Fight Police Violence, Build People’s Power

Saskatchewan is a racist province. We know this from our communities, and it is confirmed in examples such as the recently released video of a white worker at a Regina Shoppers Drug Mart racially profiling an Indigenous customer. Anti-racist activists in Saskatchewan have long challenged the racism prevalent among the settler population. However, the police – one of the worst perpetrators of institutional racism in Saskatchewan – are often thought of as beyond challenge; they traffick in fear and intimidation, and they consciously co-opt resistance through initiatives like “community policing.”

It is within this context that the Saskatoon Coordinating Committee Against Police Violence calls for city-wide mobilization on International Day Against Police Brutality on March 15th around the following demands:


Carding is an intelligence-gathering tactic used by police forces in cities across Canada. It allows police officers to randomly stop, question, and document individuals when no criminal offense has been committed. It is racial and class profiling that disproportionately targets Indigenous peoples, people of colour, and poor white people. It is an illegal practice that violates the Canadian Charter of Rights and Freedoms. While the Province of Ontario has recently proposed to implement new rules and regulate this practice, opponents of carding, including Black Lives Matter Toronto and the Canadian Civil Liberties Association, have criticized this proposal as inadequate – a mere token gesture. Regulated racism, they argue, is still racism. We thereby echo activists, lawyers, and community leaders across Canada to say that carding needs to be abolished, not regulated or reformed.


Carding is part of the long history of colonial violence against Indigenous peoples perpetrated by the police. In a practice known as Starlight Tours, Saskatoon Police would routinely detain Indigenous men, drive them to the city’s outskirts, and leave them to freeze to death. Saskatchewan incarcerates Indigenous people at a rate 10 times higher than the non-Indigenous population in prisons. This is higher than the incarceration rate of Black South Africans at the height of apartheid. In Saskatchewan, if you are Indigenous, you are 33 times more likely than a non-Indigenous person to be incarcerated.

As the crime rate decreases across Canada, prisons are becoming increasingly crowded with people charged with minor offenses but unable to obtain bail. We believe that racial profiling by the police is in large part responsible for this disparity; the so-called “justice” system is in reality an apartheid system. We denounce all forms of police violence that criminalize Indigenous peoples and perpetuate settler-colonialism.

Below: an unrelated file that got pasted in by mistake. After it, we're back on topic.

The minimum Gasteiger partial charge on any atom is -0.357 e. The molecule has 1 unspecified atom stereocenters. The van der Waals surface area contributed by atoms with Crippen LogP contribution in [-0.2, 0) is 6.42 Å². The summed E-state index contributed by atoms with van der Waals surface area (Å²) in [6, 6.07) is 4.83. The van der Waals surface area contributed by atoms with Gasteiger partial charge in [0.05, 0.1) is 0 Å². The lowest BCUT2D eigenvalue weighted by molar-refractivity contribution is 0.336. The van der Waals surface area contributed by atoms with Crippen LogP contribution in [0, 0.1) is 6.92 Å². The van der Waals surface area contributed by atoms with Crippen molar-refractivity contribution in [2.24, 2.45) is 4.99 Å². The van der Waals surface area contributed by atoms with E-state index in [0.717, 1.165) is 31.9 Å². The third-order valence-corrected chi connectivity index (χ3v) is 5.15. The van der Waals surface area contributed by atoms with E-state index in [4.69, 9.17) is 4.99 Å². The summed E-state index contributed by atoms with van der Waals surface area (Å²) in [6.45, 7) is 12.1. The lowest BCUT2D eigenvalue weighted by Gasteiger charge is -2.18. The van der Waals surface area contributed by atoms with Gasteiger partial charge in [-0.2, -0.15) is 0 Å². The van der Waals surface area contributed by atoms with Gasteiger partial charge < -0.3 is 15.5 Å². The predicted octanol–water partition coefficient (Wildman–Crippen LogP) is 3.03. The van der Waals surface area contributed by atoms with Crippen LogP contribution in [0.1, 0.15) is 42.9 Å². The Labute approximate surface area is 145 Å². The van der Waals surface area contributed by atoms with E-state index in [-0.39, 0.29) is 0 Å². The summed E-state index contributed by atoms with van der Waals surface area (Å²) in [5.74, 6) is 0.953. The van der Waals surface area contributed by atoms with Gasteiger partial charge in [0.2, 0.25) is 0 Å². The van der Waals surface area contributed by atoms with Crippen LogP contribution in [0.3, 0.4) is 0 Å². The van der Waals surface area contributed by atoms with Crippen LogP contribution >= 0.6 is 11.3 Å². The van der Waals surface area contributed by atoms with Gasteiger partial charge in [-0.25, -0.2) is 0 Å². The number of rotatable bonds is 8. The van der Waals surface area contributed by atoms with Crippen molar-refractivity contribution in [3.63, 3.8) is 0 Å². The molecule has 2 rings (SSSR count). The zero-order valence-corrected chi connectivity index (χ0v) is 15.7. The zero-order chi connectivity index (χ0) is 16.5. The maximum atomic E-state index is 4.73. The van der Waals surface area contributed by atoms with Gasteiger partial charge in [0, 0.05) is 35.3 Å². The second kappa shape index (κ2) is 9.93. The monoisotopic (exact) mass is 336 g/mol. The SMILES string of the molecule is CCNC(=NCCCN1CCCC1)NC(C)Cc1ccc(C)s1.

Saskatoon Police recently received $4.8 million from the Province of Saskatchewan on top of the $3.8 million budget increase from the City of Saskatoon, increasing their overall budget to $90.8 million. The Regina Police budget has similarly increased, in part to fund high-powered carbine rifles, mirroring a trend seen in police forces across North America toward militarization. Meanwhile, community organizations and social services across Saskatchewan, such as the Lighthouse Supported Living shelter in North Battleford and Mother’s Centre in Saskatoon, are facing closure due to provincial budget cuts. The number of people without access to permanent housing is also increasing.

Saskatoon Police Chief Clive Weighill repeatedly speaks about the need to address poverty as the root cause of crime. Yet the numbers show that the police are responsible for causing and perpetuating the very social inequality they claim to oppose. We demand both the Province of Saskatchewan and the City of Saskatoon to divest from Saskatoon Police, restore the cancelled funding, and invest more funds into social programs that serve the needs of poor working-class people.


We recognize, however, that we cannot expect politicians to control the police in the way we want. The issue of police violence is an issue of political power. Under the current governance structure, the Saskatoon Board of Police Commissioners is a rubber-stamp institution that rarely disagrees with the police’s violent actions; it is unaccountable to the people most affected by their actions. We reject this anti-democratic form of governance that serves and protects the colonial-capitalist status quo. We reject “community policing” as a seemingly more benign form of policing exemplified in initiatives like Diversity Committee, Community Support Programs, Cultural Resource Unit. While these initiatives purport to promote inclusion and public participation in policing, in practice they perpetuate the unequal power dynamics between the oppressors and the oppressed.

We therefore demand the Board of Police Commissioners be permanently abolished and replaced by a civilian police accountability council, which would consist of elected community members empowered to hold the police accountable for the crimes they commit, and control how Saskatoon communities are policed. We believe that the people most affected by the criminal justice system should have the decisive voice in how the system operates. The people should have control over the police, not the other way around.

All power to the people.

See you in the streets!

List of Events Across Canada:

Vancouver: 12:00pm – 2120 Cambie Street

Saskatoon: 4:30pm – Pleasant Hill Park

Regina: 5pm – City Hall

Ottawa: 6:30pm – Galerie SAW Gallery

Montreal: 8pm – Au Parc Lafontaine au coin des rues Garnier et Rachel.

Gatineau: 1 pm – Soupe Populaire

Maniwaki: 11am – Police Station

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